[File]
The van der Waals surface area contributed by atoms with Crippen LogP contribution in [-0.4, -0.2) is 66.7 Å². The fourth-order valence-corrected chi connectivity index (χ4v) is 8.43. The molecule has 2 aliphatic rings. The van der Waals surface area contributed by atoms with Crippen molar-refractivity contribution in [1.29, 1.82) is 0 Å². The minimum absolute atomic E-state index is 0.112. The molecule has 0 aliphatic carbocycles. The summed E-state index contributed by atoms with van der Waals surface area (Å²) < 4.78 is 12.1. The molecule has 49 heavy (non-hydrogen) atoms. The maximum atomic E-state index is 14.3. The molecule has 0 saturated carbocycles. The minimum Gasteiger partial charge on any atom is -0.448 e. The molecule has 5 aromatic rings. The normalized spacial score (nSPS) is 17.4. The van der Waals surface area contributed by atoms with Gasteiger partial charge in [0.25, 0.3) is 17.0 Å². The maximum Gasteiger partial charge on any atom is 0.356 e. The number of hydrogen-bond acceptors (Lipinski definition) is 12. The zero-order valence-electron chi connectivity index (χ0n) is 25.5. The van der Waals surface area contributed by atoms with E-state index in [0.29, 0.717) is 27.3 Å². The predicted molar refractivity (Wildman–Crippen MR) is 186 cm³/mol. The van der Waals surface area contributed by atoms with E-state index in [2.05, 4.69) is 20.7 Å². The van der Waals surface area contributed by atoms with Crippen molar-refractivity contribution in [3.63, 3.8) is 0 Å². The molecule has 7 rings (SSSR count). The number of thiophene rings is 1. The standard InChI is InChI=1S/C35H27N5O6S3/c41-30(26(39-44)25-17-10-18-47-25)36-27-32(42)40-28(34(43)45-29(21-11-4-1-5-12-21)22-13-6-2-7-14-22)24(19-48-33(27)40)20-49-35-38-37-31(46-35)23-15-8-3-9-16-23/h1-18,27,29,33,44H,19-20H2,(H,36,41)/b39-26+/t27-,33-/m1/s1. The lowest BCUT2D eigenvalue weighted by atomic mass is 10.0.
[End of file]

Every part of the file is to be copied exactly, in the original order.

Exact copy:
The van der Waals surface area contributed by atoms with Crippen LogP contribution in [-0.4, -0.2) is 66.7 Å². The fourth-order valence-corrected chi connectivity index (χ4v) is 8.43. The molecule has 2 aliphatic rings. The van der Waals surface area contributed by atoms with Crippen molar-refractivity contribution in [1.29, 1.82) is 0 Å². The minimum absolute atomic E-state index is 0.112. The molecule has 0 aliphatic carbocycles. The summed E-state index contributed by atoms with van der Waals surface area (Å²) < 4.78 is 12.1. The molecule has 49 heavy (non-hydrogen) atoms. The maximum atomic E-state index is 14.3. The molecule has 0 saturated carbocycles. The minimum Gasteiger partial charge on any atom is -0.448 e. The molecule has 5 aromatic rings. The normalized spacial score (nSPS) is 17.4. The van der Waals surface area contributed by atoms with Gasteiger partial charge in [0.25, 0.3) is 17.0 Å². The maximum Gasteiger partial charge on any atom is 0.356 e. The number of hydrogen-bond acceptors (Lipinski definition) is 12. The zero-order valence-electron chi connectivity index (χ0n) is 25.5. The van der Waals surface area contributed by atoms with E-state index in [0.29, 0.717) is 27.3 Å². The predicted molar refractivity (Wildman–Crippen MR) is 186 cm³/mol. The van der Waals surface area contributed by atoms with E-state index in [2.05, 4.69) is 20.7 Å². The van der Waals surface area contributed by atoms with Crippen molar-refractivity contribution in [3.63, 3.8) is 0 Å². The molecule has 7 rings (SSSR count). The number of thiophene rings is 1. The standard InChI is InChI=1S/C35H27N5O6S3/c41-30(26(39-44)25-17-10-18-47-25)36-27-32(42)40-28(34(43)45-29(21-11-4-1-5-12-21)22-13-6-2-7-14-22)24(19-48-33(27)40)20-49-35-38-37-31(46-35)23-15-8-3-9-16-23/h1-18,27,29,33,44H,19-20H2,(H,36,41)/b39-26+/t27-,33-/m1/s1. The lowest BCUT2D eigenvalue weighted by atomic mass is 10.0.